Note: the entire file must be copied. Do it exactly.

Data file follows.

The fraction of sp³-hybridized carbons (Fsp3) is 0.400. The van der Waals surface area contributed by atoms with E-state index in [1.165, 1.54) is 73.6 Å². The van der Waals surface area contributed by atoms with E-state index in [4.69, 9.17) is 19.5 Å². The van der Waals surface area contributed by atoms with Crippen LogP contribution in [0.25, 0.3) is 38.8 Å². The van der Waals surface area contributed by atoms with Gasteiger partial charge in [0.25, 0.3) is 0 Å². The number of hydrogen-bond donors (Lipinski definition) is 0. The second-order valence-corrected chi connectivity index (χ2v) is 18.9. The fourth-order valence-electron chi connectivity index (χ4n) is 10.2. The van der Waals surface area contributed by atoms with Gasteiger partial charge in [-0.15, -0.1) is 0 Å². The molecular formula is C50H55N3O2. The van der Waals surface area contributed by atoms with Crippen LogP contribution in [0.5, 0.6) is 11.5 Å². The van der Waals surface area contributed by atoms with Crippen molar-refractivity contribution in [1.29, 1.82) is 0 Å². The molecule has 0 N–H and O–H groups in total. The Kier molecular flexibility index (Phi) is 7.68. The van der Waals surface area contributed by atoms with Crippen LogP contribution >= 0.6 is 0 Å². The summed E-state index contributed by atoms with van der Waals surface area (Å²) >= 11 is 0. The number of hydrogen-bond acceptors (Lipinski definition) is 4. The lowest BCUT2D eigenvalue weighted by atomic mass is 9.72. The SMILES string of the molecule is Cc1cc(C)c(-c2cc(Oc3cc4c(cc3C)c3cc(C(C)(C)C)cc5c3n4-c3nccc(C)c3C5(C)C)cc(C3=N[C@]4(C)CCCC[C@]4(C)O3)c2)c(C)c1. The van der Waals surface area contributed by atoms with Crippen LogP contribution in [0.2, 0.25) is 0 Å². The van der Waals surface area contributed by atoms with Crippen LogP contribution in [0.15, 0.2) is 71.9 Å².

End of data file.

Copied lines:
The fraction of sp³-hybridized carbons (Fsp3) is 0.400. The van der Waals surface area contributed by atoms with E-state index in [1.165, 1.54) is 73.6 Å². The van der Waals surface area contributed by atoms with E-state index in [4.69, 9.17) is 19.5 Å². The van der Waals surface area contributed by atoms with Crippen LogP contribution in [0.25, 0.3) is 38.8 Å². The van der Waals surface area contributed by atoms with Gasteiger partial charge in [0.25, 0.3) is 0 Å². The number of hydrogen-bond donors (Lipinski definition) is 0. The second-order valence-corrected chi connectivity index (χ2v) is 18.9. The fourth-order valence-electron chi connectivity index (χ4n) is 10.2. The van der Waals surface area contributed by atoms with Gasteiger partial charge in [-0.15, -0.1) is 0 Å². The molecular formula is C50H55N3O2. The van der Waals surface area contributed by atoms with Crippen LogP contribution in [0.5, 0.6) is 11.5 Å². The van der Waals surface area contributed by atoms with Crippen molar-refractivity contribution in [1.29, 1.82) is 0 Å². The molecule has 0 N–H and O–H groups in total. The Kier molecular flexibility index (Phi) is 7.68. The van der Waals surface area contributed by atoms with Crippen LogP contribution >= 0.6 is 0 Å². The summed E-state index contributed by atoms with van der Waals surface area (Å²) >= 11 is 0. The number of hydrogen-bond acceptors (Lipinski definition) is 4. The lowest BCUT2D eigenvalue weighted by atomic mass is 9.72. The SMILES string of the molecule is Cc1cc(C)c(-c2cc(Oc3cc4c(cc3C)c3cc(C(C)(C)C)cc5c3n4-c3nccc(C)c3C5(C)C)cc(C3=N[C@]4(C)CCCC[C@]4(C)O3)c2)c(C)c1. The van der Waals surface area contributed by atoms with Crippen LogP contribution in [0.2, 0.25) is 0 Å². The van der Waals surface area contributed by atoms with Crippen LogP contribution in [0.15, 0.2) is 71.9 Å².